Based on a mouse genetic system that models an enhanced wild-type form of RTKs, these results illustrate that embryonic cells are sensitive to alterations in the spatial distribution of RTK action, yet resilient to fluctuations in signalling levels of an RTK when occurring in its endogenous domain of activity.

Tissue-specific gain of RTK signalling uncovers selective cell vulnerability during embryogenesis

Yannan Fan*, Sylvie Richelme*, Emilie Avazeri*, Stéphane Audebert, Françoise Helmbacher, Rosanna Dono#, and Flavio Maina#

PLoS Genetics 11(9):e1005533 · September 2015.

* shared first authors

# shared last author

Contact: Flavio Maina – flavio.maina@univ-amu.fr

 

Summary

The need to achieve precise control of RTK activation is highlighted by human pathologies such as congenital malformations and cancers caused by aberrant RTK signalling. Identifying strategies to restrain RTK activity in cancer and/or to reactivate RTKs for counteracting degenerative processes is the focus of intense research efforts. We designed a genetic system to enhance RTK signalling during mouse embryogenesis in order to examine the competence of cells to deal with changes in RTK inputs. Our data reveal that most embryonic cells are capable of: 1) handling moderate perturbations in Met-RTK expression levels, 2) imposing a threshold of intracellular signalling activation despite elevated Met-RTK inputs, and/or 3) integrating variable quantitative levels of Met-RTK signalling within biological responses. Our results also establish that certain cell types, such as limb mesenchyme, are particularly vulnerable to alterations of the spatial distribution of RTK expression. The vulnerability of limb mesenchyme to enhanced Met levels is illustrated by gene expression changes, by interference with HGF chemoattractant effects, and by loss of accessibility to incoming myoblasts, leading to limb muscle defects. These findings highlight how resilience versus vulnerability to RTK fluctuation is strictly linked to cell competence and to the robustness of the developmental programs they undergo.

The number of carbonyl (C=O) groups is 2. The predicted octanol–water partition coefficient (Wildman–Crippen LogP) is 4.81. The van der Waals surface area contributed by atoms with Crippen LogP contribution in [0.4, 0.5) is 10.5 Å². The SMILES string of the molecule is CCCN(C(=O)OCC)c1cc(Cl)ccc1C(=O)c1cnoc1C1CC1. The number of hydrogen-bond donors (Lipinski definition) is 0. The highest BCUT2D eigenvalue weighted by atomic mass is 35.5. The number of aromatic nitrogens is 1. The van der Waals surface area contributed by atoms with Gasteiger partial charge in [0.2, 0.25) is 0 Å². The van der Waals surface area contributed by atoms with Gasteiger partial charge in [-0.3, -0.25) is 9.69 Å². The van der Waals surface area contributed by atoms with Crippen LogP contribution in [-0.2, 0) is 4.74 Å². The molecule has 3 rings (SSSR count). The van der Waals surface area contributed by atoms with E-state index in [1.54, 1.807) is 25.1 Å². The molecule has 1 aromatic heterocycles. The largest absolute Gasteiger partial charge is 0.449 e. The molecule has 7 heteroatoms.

Schematic representation summarizing the different molecular and phenotypic effects of enhanced Met expression in myoblasts and limb mesenchymal cells.

In a wt context, limb mesenchymal cells secrete HGF required for migration of myoblasts towards the limb buds. Enhanced expression of Met in myoblasts (as assessed in Pax3-R26Met embryos) does not alter their migration due to a buffering event: the activation levels of signalling effectors such as ERKs and Akt are restrained despite enhanced Met phosphorylation. The size of each signal is representative of their phosphorylation levels. Limb mesenchymal cells are vulnerable to ectopic Met expression (as assessed in Prx1-R26Met embryos), illustrated by changes in gene expression, by failure of HGF bioavailability, and by myoblast migration defects. Alteration of HGF bioavailability can be due to: 1) upregulation of a negative interactor that would interfere with the capacity of HGF to bind/activate Met (indicated as “HGF inhibitor”), 2) downregulation of a HGF interactor acting as enhancer of its bioactivity (“HGF activator”), 3) expression of a chemorepellent factor that renders limb mesenchyme inaccessible to migrating myoblasts, or 4) HGF titration by ectopic Met in mesenchymal cells (“HGF trapping”).